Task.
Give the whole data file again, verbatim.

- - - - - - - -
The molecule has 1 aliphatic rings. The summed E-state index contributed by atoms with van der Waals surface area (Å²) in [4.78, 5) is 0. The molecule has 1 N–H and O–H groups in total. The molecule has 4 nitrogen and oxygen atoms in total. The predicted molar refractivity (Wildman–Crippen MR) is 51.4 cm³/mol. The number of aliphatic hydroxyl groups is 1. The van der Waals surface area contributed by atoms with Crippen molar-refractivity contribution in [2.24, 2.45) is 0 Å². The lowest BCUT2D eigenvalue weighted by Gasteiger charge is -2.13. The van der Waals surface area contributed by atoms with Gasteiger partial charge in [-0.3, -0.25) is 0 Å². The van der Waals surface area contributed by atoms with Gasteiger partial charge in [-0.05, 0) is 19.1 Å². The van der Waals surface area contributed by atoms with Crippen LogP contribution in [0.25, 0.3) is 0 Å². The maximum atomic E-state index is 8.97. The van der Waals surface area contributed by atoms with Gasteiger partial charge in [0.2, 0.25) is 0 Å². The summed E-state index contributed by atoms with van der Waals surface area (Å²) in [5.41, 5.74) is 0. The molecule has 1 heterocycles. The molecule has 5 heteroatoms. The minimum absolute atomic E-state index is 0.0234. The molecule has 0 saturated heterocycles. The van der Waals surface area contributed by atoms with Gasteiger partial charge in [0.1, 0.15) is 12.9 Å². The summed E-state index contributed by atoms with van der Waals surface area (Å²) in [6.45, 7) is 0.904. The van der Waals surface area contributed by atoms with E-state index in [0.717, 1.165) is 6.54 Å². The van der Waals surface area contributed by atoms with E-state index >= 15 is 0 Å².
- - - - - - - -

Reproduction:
The molecule has 1 aliphatic rings. The summed E-state index contributed by atoms with van der Waals surface area (Å²) in [4.78, 5) is 0. The molecule has 1 N–H and O–H groups in total. The molecule has 4 nitrogen and oxygen atoms in total. The predicted molar refractivity (Wildman–Crippen MR) is 51.4 cm³/mol. The number of aliphatic hydroxyl groups is 1. The van der Waals surface area contributed by atoms with Crippen molar-refractivity contribution in [2.24, 2.45) is 0 Å². The lowest BCUT2D eigenvalue weighted by Gasteiger charge is -2.13. The van der Waals surface area contributed by atoms with Gasteiger partial charge in [-0.3, -0.25) is 0 Å². The van der Waals surface area contributed by atoms with Gasteiger partial charge in [-0.05, 0) is 19.1 Å². The van der Waals surface area contributed by atoms with Crippen LogP contribution in [0.25, 0.3) is 0 Å². The maximum atomic E-state index is 8.97. The van der Waals surface area contributed by atoms with Gasteiger partial charge in [0.2, 0.25) is 0 Å². The summed E-state index contributed by atoms with van der Waals surface area (Å²) in [5.41, 5.74) is 0. The molecule has 1 heterocycles. The molecule has 5 heteroatoms. The minimum absolute atomic E-state index is 0.0234. The molecule has 0 saturated heterocycles. The van der Waals surface area contributed by atoms with Gasteiger partial charge in [0.1, 0.15) is 12.9 Å². The summed E-state index contributed by atoms with van der Waals surface area (Å²) in [6.45, 7) is 0.904. The van der Waals surface area contributed by atoms with E-state index in [0.717, 1.165) is 6.54 Å². The van der Waals surface area contributed by atoms with E-state index >= 15 is 0 Å².